Hello folks! I am BACK! I mentioned in my last post, which was way back in February (gulp), that I was going to write a big update post, but things suddenly got crazy busy – the reason being that I am now back home in Scotland! Yes, after almost 15 years away, my family and I have relocated back home to the bonnie banks of my homeland. I want to apologise to anyone who’s commented or asked a question in the last few months as I haven’t been online much at all, but I promise to reply in the next week or so now that we’ve settled in somewhat and I can get back online regularly.
I will also deliver on my big update post, but in the meantime I want to share with you the first thing I’ve sewn in months – the Seamwork Luxsy dress. My sewing equipment got packed in January and is still in transit (yes STILL), but I managed to steal my mum’s machine for a couple of weeks. Living out of one suitcase for five months is getting OLD, I can tell you.
Thank goodness, then, that the Luxsy is 100% going to be a workhorse staple in my wardrobe. It’s a knit dress with princess seams and a fit and flare silhouette, which is always a favourite of mine. There’s both a sleeveless and sleeved version (as you can see, I made the former) and the neckline has a lovely almost-square scoop to it. The waist falls at the natural waistline and the length is right around knee-length as drafted.
Sizing and Fabric
As always with Seamwork patterns, there are two size ranges to choose from: a C cup 00-16 range and a DD cup 12-30 range. I’m a D cup bust, so could theoretically use either, but find that the shoulders and armholes on the smaller range match my frame better. In this case I actually used the 14, which corresponds to my high bust measurement, and then added extra to allow for my fuller bust and waist.
Since this is a knit garment, there’s a bit of leeway when it comes to sizing and you don’t always want to add as much as you might do in a woven if you want to retain a fitted look. There’s quite a bit of negative ease built into this pattern and so it’s recommended you use a 4-way stretch fabric – this definitely helps! I used a french terry from See You at Six. As terrys go, it’s fairly lightweight and of a lovely quality, which was what I was after. I was aiming for a dress that was “sturdy” but not constrictive. I have a RTW dress just like this, which is made from a ponte or double-knit (not 100% sure) and it’s lovely to wear as it’s quite light, but supportive enough to keep my bits from wobbling everywhere – always a bonus in life!
Another factor to take into account is that the bodice is designed to be lined. That is, you cut two bodices, with one acting as the outer bodice and the other, the inner bodice. I had to think about this with french terry as I didn’t want the dress to be bulky. Some of my fellow ambassadors solved this by using the double layer for the front only, or simply a single layer and finishing the edges differently. I went back and forth on the issue, but decided to go for the double layer in the end, intending to test the fit and feel at an early stage of construction. This proved to be the right decision for me, as I ended up with just the right amount of support and I don’t feel it’s particularly bulky either.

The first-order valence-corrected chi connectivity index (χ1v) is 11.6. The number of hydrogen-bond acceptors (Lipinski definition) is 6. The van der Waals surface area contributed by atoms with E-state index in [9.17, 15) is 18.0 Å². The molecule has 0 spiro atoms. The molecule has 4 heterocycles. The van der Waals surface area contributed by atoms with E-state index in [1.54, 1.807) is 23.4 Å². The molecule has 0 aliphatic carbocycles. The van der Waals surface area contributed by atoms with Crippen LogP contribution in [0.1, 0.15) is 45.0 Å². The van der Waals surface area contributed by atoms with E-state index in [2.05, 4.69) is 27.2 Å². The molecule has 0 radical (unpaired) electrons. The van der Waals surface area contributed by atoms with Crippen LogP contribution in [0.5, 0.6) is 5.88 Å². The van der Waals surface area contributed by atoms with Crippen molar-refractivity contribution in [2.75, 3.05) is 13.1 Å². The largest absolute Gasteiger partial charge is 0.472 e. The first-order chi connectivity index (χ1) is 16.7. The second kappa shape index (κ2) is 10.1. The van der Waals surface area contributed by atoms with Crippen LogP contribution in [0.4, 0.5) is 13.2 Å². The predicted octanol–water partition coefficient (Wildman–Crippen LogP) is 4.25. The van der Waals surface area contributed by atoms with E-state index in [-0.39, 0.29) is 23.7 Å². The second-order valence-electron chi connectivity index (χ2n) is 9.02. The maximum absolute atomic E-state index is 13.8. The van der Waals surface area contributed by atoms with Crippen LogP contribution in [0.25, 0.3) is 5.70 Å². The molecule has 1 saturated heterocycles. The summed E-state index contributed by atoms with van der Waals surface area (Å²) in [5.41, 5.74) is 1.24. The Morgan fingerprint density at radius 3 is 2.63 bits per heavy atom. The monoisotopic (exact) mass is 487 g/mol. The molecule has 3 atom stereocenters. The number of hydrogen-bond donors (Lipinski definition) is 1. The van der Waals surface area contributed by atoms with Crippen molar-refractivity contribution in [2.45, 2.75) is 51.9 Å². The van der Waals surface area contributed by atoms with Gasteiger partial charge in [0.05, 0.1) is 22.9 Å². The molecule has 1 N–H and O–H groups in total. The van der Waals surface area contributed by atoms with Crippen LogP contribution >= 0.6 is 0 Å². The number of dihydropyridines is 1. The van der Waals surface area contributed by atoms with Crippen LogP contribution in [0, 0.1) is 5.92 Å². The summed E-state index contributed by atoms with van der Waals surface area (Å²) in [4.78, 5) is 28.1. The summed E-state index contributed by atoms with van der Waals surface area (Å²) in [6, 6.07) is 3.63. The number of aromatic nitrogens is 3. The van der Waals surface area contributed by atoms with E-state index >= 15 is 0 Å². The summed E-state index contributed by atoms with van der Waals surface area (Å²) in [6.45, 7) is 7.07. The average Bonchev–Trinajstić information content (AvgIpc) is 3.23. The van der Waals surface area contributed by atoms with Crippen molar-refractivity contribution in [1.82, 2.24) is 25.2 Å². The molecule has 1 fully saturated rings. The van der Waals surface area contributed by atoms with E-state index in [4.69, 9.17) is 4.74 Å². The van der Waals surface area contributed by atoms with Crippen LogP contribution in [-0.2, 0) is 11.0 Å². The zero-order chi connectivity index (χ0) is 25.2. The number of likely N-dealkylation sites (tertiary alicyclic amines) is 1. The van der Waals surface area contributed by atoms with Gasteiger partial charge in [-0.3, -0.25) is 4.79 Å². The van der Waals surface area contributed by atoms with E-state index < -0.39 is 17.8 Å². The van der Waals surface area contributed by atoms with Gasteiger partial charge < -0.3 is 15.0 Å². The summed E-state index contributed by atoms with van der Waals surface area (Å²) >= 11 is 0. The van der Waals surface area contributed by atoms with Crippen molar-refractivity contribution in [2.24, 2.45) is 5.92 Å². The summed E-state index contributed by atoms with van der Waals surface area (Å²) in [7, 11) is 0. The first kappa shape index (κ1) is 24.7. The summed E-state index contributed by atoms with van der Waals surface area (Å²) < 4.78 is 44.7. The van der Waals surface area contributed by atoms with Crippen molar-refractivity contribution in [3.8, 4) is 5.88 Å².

As mentioned, I added to my size 14 pattern to bring it closer to my full body measurements. To do this, I used a kind of “cheat’s FBA” for knit fabrics. Since there is room to manoeuvre, thanks to the stretch factor, I slashed the side bodice at the apex point (marked by the notch) and created a hinge at the seam allowance. I then opened the piece up by about 3/4″ to allow more room for my bust. If it were a woven, I would have added 1 to 1.5″, so it was around half the normal amount.
I then added the same 3/4″ length adjustment to the front bodice section. A regular FBA will add width at the waist as well, which I tend to leave in as I need some extra. This version of an FBA does not do that, so I also added 1/2″ to the side bodice pieces and the side skirt pieces at the waist. Finally, I would normally lower the bust point in a woven pattern, but I left this one as I figured the knit fabric would probably stretch in the right places – and, luckily, it did. I was feeling a bit lazy I guess! Ha.
Construction is very straightforward for this dress – the whole thing is designed to be made on the serger, although you can, of course, use a zigzag stitch on a sewing machine if you prefer. My only gripe was the method for finishing the armholes on the sleeveless version using the “burrito” method. It’s a really cool way of doing it, but I have to confess I found the instructions confusing for this part. Seamwork’s Chelsea made an instructional video some time ago showing how to do this and I highly recommend using this method. So easy, so fast, so satisfying!
A couple of small tweaks I’d make another time would be to take just a touch out of the back – it’s slightly too long for me. Also, I think I’d remove a few slivers of fabric from the neckline of the inner bodice. You understitch the lining to stop it from rolling out, but I find in knits a lining can have its own free will, and mine is trying to peek out even with the understitching. Taking just a hair off the fabric will help that and I may even topstitch next time just to be sure. Overall though, the Luxsy has a very nice finish to it and it feels solid and professional.
God, I’ve really missed sewing and I’m so happy to be able to get back to it. It’s a stress reliever, allows me to unleash my “creative” energy and this was a perfect way to get back into it. The Luxsy is well drafted and fast to sew. I can imagine a sleeved version as the perfect autumn/winter dress and expect I will rustle one or two up for that very purpose. Even the sleeveless version is easy to layer though and I wore it on a cool spring day with my denim Stevie jacket and boots and it worked wonderfully.
It’s good to be sewing again!!